You Can’t Go Home Again: A Surprising Concession from South Africa’s President

“Nkandlagate” has been the gift that keeps on giving for South Africa’s satirists and social media quipsters. It started with the scandal itself: Jacob Zuma, the country’s president, spent at least 256 million rand (what was then more than US$30 million) in public funds to install a swimming pool, amphitheater, chicken run, and cattle corral at his private home, called Nkandla. When the expenditures were revealed, he claimed they were “security upgrades.” After all, the most natural way to ensure you have enough water on hand to put out a fire is to install a swimming pool, right? Political cartoonists and puppet-starring TV shows alike have weighed in on Zuma’s recalcitrance in the face of Public Protector Thuli Madonsela’s report demanding that Zuma pay back some of the misused funds.

The jokes are understandable: after years of living with the consequences of an infamous arms deal–the “original sin” that “infected [the country’s] politics” with corruption when the lack of consequences for its high-level participants fostered a sense of impunity–many South Africans have turned to dark comedy as a form of release.

The need for that type of gallows humor may have dipped slightly earlier this month.  President Zuma, after refusing for years to admit he’d done anything wrong and publicly mocking the outcry about Nkandla, finally conceded to the country’s highest court that he should have obeyed the findings of Madonsela’s report. Rather than insisting that President Zuma did nothing illegal, his defense team is now arguing that the president made a mere “mistake of law.”  What explains this stunning reversal? And what will the implications be?

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Bringing Down the House?: Legislative and Political Limits on Anticorruption Efforts in South Africa

A swimming pool. A cattle corral. An amphitheater. These are the sorts of ostensible “security upgrades” at Nkandla, the home of South African president Jacob Zuma, which filled the Public Protector’s report on the misuse of state funds.  As Eden pointed out in a previous post, these salacious details spread through the South African media like a firestorm, leading to calls for President Zuma to resign—or at least pay back the money—and adding to the growing reputation of Thuli Madonsela, South Africa’s “Public Protector“, an ombudsman-like position constitutionally charged with investigating improper government conduct.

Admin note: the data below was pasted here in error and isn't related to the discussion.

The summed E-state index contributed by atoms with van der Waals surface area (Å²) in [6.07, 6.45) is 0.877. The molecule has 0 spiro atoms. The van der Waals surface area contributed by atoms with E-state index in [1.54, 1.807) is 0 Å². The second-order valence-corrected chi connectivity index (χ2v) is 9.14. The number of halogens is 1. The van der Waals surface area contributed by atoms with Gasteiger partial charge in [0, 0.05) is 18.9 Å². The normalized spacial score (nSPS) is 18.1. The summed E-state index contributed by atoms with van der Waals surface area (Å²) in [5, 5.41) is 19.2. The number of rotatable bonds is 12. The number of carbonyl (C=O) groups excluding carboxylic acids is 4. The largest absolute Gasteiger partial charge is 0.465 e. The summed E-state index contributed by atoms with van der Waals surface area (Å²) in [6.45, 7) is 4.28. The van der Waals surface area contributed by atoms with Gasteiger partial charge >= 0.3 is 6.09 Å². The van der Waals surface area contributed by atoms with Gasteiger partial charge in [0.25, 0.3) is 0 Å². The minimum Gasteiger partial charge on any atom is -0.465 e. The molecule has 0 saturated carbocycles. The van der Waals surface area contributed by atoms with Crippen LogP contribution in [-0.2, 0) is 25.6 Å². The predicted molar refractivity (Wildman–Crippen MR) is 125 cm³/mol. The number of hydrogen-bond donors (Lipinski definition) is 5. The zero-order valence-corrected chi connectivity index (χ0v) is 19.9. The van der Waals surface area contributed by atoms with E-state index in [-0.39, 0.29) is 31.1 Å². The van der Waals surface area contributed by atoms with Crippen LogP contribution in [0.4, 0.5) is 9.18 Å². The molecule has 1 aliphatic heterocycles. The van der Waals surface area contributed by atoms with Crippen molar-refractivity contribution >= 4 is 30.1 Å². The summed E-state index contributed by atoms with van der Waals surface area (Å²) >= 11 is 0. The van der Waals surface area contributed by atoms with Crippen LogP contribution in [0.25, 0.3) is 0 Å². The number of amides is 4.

Madonsela, who helped draft South Africa’s current constitution, was unanimously nominated by a National Assembly committee and appointed by President Zuma in 2009.  Though as Public Protector she is unaffiliated with any political party, she was previously a member of the African National Congress, the party that has dominated South African politics since the end of apartheid.  Her persistence in fighting corruption, though, seems to have come as a surprise to her former compatriots, who have resorted to personal attacks; the deputy defense minister, for example, recently accused her of being a CIA spy.  In a country which has been repeatedly criticized for inadequately addressing corruption, Madonsela’s investigations into cabinet officials and the police commissioner have provided one of the few signs of accountability.  Her report on the expenditures at Nkandla, which calls for President Zuma to make a partial repayment, is her highest-profile work thus far.

However, despite all the praise directed towards Madonsela—like inclusion in Time’s “100 Most Influential People” of 2014—the furor around “Nkandlagate” has revealed several severe limitations on the office of the Public Protector. Continue reading